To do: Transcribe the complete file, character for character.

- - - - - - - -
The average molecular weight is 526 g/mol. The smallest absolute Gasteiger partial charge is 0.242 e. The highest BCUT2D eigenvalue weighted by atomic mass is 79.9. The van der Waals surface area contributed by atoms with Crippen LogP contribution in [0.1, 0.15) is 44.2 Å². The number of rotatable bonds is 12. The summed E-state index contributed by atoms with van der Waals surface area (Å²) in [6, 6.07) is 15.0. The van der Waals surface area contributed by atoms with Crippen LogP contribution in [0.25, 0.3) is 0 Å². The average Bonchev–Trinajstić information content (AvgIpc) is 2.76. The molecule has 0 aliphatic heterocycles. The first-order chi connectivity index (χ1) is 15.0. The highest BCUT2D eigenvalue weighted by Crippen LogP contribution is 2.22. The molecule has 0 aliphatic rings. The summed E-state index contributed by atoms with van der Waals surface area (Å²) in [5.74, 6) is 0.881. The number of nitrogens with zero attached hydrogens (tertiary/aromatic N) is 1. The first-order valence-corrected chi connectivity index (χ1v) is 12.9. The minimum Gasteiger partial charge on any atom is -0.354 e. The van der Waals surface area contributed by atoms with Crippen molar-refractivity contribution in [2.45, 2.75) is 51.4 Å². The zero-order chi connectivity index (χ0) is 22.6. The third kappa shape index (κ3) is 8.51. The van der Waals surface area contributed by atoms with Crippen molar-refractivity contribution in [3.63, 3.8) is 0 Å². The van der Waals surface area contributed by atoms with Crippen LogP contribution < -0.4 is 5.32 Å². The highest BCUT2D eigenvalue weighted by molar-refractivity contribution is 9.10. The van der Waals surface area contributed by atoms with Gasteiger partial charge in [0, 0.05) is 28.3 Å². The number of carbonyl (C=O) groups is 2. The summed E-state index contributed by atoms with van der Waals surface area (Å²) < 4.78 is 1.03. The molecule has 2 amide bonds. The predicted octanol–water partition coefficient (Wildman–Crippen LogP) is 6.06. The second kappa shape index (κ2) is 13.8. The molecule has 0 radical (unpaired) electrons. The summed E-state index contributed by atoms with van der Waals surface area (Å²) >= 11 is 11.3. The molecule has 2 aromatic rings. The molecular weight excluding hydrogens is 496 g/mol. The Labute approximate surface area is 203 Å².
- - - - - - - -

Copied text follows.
The average molecular weight is 526 g/mol. The smallest absolute Gasteiger partial charge is 0.242 e. The highest BCUT2D eigenvalue weighted by atomic mass is 79.9. The van der Waals surface area contributed by atoms with Crippen LogP contribution in [0.1, 0.15) is 44.2 Å². The number of rotatable bonds is 12. The summed E-state index contributed by atoms with van der Waals surface area (Å²) in [6, 6.07) is 15.0. The van der Waals surface area contributed by atoms with Crippen LogP contribution in [0.25, 0.3) is 0 Å². The average Bonchev–Trinajstić information content (AvgIpc) is 2.76. The molecule has 0 aliphatic heterocycles. The first-order chi connectivity index (χ1) is 15.0. The highest BCUT2D eigenvalue weighted by Crippen LogP contribution is 2.22. The molecule has 0 aliphatic rings. The summed E-state index contributed by atoms with van der Waals surface area (Å²) in [5.74, 6) is 0.881. The number of nitrogens with zero attached hydrogens (tertiary/aromatic N) is 1. The first-order valence-corrected chi connectivity index (χ1v) is 12.9. The minimum Gasteiger partial charge on any atom is -0.354 e. The van der Waals surface area contributed by atoms with Crippen molar-refractivity contribution in [2.45, 2.75) is 51.4 Å². The zero-order chi connectivity index (χ0) is 22.6. The third kappa shape index (κ3) is 8.51. The van der Waals surface area contributed by atoms with Crippen molar-refractivity contribution in [3.63, 3.8) is 0 Å². The van der Waals surface area contributed by atoms with Crippen LogP contribution < -0.4 is 5.32 Å². The highest BCUT2D eigenvalue weighted by molar-refractivity contribution is 9.10. The van der Waals surface area contributed by atoms with Gasteiger partial charge in [0, 0.05) is 28.3 Å². The number of carbonyl (C=O) groups is 2. The summed E-state index contributed by atoms with van der Waals surface area (Å²) < 4.78 is 1.03. The molecule has 2 amide bonds. The predicted octanol–water partition coefficient (Wildman–Crippen LogP) is 6.06. The second kappa shape index (κ2) is 13.8. The molecule has 0 radical (unpaired) electrons. The summed E-state index contributed by atoms with van der Waals surface area (Å²) >= 11 is 11.3. The molecule has 2 aromatic rings. The molecular weight excluding hydrogens is 496 g/mol. The Labute approximate surface area is 203 Å².